At the end of the hearing, Champion's attorney requested closing argument, but the IJ declined, saying that he "would ask [counsel] to reserve on the closing argument" because there were "no significant issues of law or really even fact, that needed to be discussed." The IJ then asked whether there was "anything else before he issue[d] an oral decision," and Champion's attorney did not reply.

The IJ determined that Champion had not demonstrated that she qualified for cancellation of removal because she had not shown that her daughters would suffer the requisite exceptional or extremely unusual hardship if she were removed. The IJ specified that the children could still

626 F.3d 956
rely on their father's support in the United States as well as that of other close relatives. Champion appealed, arguing that the IJ failed to consider a number of factors important to the hardship analysis, including Yomi's potential deportation. Champion also asserted that her due process rights were violated when the IJ...

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18 practice notes
  • In re Castro-Tum, Interim Decision #3926
    • United States
    • U.S. DOJ Board of Immigration Appeals
    • May 17, 2018
    ...of the hearing"—provides general authority in connection with the presentation of argumentPage 286 and evidence. E.g., Champion v. Holder, 626 F.3d 952, 957-58 (7th Cir. 2010) (section 1240.1(c) allows immigration judges to refuse to allow closing arguments); Pulisir v. Mukasey, 524 F.3d 30......
  • In re Castro-Tum, Interim Decision #3926
    • United States
    • U.S. DOJ Board of Immigration Appeals
    • May 17, 2018
    ...course of the hearing"—provides general authority in connection with the presentation of argument and evidence. E.g., Champion v. Holder, 626 F.3d 952, 957-58 (7th Cir. 2010) (section 1240.1(c) allows immigration judges to refuse to allow closing arguments); Pulisir v. Mukasey, 524 F.3d 302......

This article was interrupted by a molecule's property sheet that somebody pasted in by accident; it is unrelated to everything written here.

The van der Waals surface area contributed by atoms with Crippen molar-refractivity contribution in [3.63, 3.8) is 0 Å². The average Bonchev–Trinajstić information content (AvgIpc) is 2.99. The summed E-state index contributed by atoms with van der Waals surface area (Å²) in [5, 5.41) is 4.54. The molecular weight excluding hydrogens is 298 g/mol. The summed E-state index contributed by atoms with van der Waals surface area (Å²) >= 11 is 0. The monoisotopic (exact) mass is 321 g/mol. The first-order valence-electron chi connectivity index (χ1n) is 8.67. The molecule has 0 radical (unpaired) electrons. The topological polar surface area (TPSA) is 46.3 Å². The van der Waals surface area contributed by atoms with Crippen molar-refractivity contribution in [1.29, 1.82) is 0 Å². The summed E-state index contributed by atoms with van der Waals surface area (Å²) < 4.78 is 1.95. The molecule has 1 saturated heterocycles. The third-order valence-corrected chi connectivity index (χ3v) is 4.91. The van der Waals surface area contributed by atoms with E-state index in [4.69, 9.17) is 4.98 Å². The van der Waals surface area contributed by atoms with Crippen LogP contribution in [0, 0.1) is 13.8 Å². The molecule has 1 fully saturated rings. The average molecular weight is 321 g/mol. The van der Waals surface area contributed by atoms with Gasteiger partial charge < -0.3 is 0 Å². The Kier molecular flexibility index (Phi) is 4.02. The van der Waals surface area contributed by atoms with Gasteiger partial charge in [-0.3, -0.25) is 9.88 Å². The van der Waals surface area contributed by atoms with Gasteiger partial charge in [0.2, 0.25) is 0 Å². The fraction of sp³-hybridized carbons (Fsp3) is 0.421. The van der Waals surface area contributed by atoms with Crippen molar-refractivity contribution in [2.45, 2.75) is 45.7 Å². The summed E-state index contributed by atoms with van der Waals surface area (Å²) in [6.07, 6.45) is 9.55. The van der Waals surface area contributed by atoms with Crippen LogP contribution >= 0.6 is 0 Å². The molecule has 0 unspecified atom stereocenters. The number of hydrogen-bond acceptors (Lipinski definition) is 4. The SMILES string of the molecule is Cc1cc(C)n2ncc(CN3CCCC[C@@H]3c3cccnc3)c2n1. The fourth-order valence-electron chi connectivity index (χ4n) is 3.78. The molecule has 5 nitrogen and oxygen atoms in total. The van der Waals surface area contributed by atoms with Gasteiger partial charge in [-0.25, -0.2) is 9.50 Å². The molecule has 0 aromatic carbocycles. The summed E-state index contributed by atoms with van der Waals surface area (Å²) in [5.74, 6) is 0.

• Marin–garcia v. Holder, No. 10–3912.
    • United States
    • United States Courts of Appeals. United States Court of Appeals (7th Circuit)
    • July 22, 2011
    ...a discretionary form of relief, [and therefore] does not confer onto [the petitioner] a liberty or property interest.” Champion v. Holder, 626 F.3d 952, 957 (7th Cir.2010). Therefore, the procedural due process claim fails. Marin–Garcia also argues that removing him would unconstitutionally......
  • FH-T v. Holder, No. 12–2471.
    • United States
    • United States Courts of Appeals. United States Court of Appeals (7th Circuit)
    • July 23, 2013
    ...unlawful ones, and its failure to adequately address such a critical component of his claim is grounds for a remand. Champion v. Holder, 626 F.3d 952, 957 (7th Cir.2010) (“Finding that the BIA erred by failing to consider the impact of Yomi's potential deportation, we remand this matter in ......
  • Request a trial to view additional results
18 cases
  • In re Castro-Tum, Interim Decision #3926
    • United States
    • U.S. DOJ Board of Immigration Appeals
    • May 17, 2018
    ...of the hearing"—provides general authority in connection with the presentation of argumentPage 286 and evidence. E.g., Champion v. Holder, 626 F.3d 952, 957-58 (7th Cir. 2010) (section 1240.1(c) allows immigration judges to refuse to allow closing arguments); Pulisir v. Mukasey, 524 F.3d 30......
  • In re Castro-Tum, Interim Decision #3926
    • United States
    • U.S. DOJ Board of Immigration Appeals
    • May 17, 2018
    ...course of the hearing"—provides general authority in connection with the presentation of argument and evidence. E.g., Champion v. Holder, 626 F.3d 952, 957-58 (7th Cir. 2010) (section 1240.1(c) allows immigration judges to refuse to allow closing arguments); Pulisir v. Mukasey, 524 F.3d 302......
  • Marin–garcia v. Holder, No. 10–3912.
    • United States
    • United States Courts of Appeals. United States Court of Appeals (7th Circuit)
    • July 22, 2011
    ...a discretionary form of relief, [and therefore] does not confer onto [the petitioner] a liberty or property interest.” Champion v. Holder, 626 F.3d 952, 957 (7th Cir.2010). Therefore, the procedural due process claim fails. Marin–Garcia also argues that removing him would unconstitutionally......
  • FH-T v. Holder, No. 12–2471.
    • United States
    • United States Courts of Appeals. United States Court of Appeals (7th Circuit)
    • July 23, 2013
    ...unlawful ones, and its failure to adequately address such a critical component of his claim is grounds for a remand. Champion v. Holder, 626 F.3d 952, 957 (7th Cir.2010) (“Finding that the BIA erred by failing to consider the impact of Yomi's potential deportation, we remand this matter in ......
  • Request a trial to view additional results